Sinclair's Smith Sees Cash In Mobile TV Carriage - Broadcasting & Cable

Sinclair's Smith Sees Cash In Mobile TV Carriage

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Sinclair CEO David Smith sees big money in mobile TV.

Smith told a Bear Stearns media conference crowd in Palm Beach, Fla., Tuesday that there could be $20 million a month or more in new revenues from retransmission payments for content delivered to mobile devices taking just half of one study's predicted user appetite for TV over portable devices.

Sinclair, which owns 58 TV stations, the majority Fox/MyNetworkTV affiliates, teamed with Samsung at the Consumer Electronics Show in January to demonstrate mobile TV, and Smith said Samsung would likely be the first to market with a cell phone that included a TV tuner. Sinclair was an early proponent of a mobile DTV standard, which ultimately was not adopted, a point he made Tuesday.

Referring to the company's "escapades" re the DTV standard--it bucked the tide and was labeled an obstructionist to the DTV transmission standard that was adopted. "Our view of the world was portability and mobility, but the vast majority was only interested in talking to the box in the living room," he said. "We got overridden by that political view. Now, everybody wants to be in the mobile business."

Smith said that while local broadcasting for its first 50 years was essentially a single-revenue-stream business--spot advertising--the equation had changed.

He said the streams now included spot, political, retransmission consent payments from cable and satellite--Sinclair has pledged to get cash for its channels, and did so in a protracted fight with Mediacom.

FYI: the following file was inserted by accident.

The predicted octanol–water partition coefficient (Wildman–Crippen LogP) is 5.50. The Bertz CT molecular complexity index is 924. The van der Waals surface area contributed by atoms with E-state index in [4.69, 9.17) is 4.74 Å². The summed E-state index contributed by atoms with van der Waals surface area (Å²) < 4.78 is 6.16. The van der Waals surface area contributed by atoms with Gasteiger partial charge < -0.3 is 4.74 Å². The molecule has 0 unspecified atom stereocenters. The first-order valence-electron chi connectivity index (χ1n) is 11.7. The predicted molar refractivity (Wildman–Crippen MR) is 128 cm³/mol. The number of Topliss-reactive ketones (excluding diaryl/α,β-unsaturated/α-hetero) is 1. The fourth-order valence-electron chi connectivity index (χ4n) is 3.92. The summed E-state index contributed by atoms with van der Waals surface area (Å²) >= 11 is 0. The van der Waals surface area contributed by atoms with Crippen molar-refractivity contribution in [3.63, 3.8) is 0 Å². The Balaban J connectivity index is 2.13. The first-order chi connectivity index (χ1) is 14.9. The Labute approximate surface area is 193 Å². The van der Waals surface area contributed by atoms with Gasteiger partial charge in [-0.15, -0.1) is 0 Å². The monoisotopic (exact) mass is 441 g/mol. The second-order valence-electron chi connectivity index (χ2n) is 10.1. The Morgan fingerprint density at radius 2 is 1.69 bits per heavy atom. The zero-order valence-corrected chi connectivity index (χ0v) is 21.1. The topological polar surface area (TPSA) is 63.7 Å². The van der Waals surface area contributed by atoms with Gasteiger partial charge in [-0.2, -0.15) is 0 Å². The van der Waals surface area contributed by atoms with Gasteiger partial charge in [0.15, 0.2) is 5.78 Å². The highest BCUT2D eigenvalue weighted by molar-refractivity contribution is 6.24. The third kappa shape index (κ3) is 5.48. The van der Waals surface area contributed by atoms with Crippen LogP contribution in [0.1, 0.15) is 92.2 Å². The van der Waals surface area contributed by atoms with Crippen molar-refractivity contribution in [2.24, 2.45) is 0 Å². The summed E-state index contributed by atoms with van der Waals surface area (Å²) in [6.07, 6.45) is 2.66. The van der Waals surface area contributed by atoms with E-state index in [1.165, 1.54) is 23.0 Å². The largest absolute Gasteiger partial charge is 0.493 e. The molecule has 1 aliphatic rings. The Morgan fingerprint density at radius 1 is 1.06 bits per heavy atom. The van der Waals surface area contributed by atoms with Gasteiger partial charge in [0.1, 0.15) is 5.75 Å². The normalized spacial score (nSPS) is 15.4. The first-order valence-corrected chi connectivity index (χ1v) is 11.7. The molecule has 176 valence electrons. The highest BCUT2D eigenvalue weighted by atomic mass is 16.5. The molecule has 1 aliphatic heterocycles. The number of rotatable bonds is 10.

But Smith said that mobile TV retransmission payments could "dwarf what we do in free cash flow," saying the "mother load" is all the content "we shove through the pipe that people will pay for worldwide."

Smith also said that issue advertising could be huge, adding that if California is the model, it's "a whole new world." The D.C. federal appeals court helped out broadcasters last year with a decision that corporate and union funds could be used for issue ads naming candidates.

Asked why his station group had essentially get on Fox's MyNetwork TV over the other new netlet, The CW, Smith pointed out that his group was primarily Fox, and now MyTV, because Fox had a track record of programming outside the box, and because it had a vested interest in making the network successful. He meant track record literally, pointing to the ratings success of Fox's NASCAR coverage, saying: "Who would have thought cars going around in a circle would be relevant content for TV?"

"If you are going to bet," he said, "bet on Fox." He said that he still thought MyTV was a good gamble, and that the network--which has been struggling in the ratings--should not be judged on its first six months or year, but what it is doing five or seven years down the line.

By contrast, he said, the track record of UPN had been "bifurcated," with nobody really knowing who was in charge, though he said that has changed with CW now that CBS has a vested interest too, with owned stations affiliated with the network.

While Smith saw big money in new mobile media, he said the company has seen no evidence people are lining up outside the door to buy Internet advertising.

Elsewhere on the ad front, Smith said auto advertising remains a tough category.

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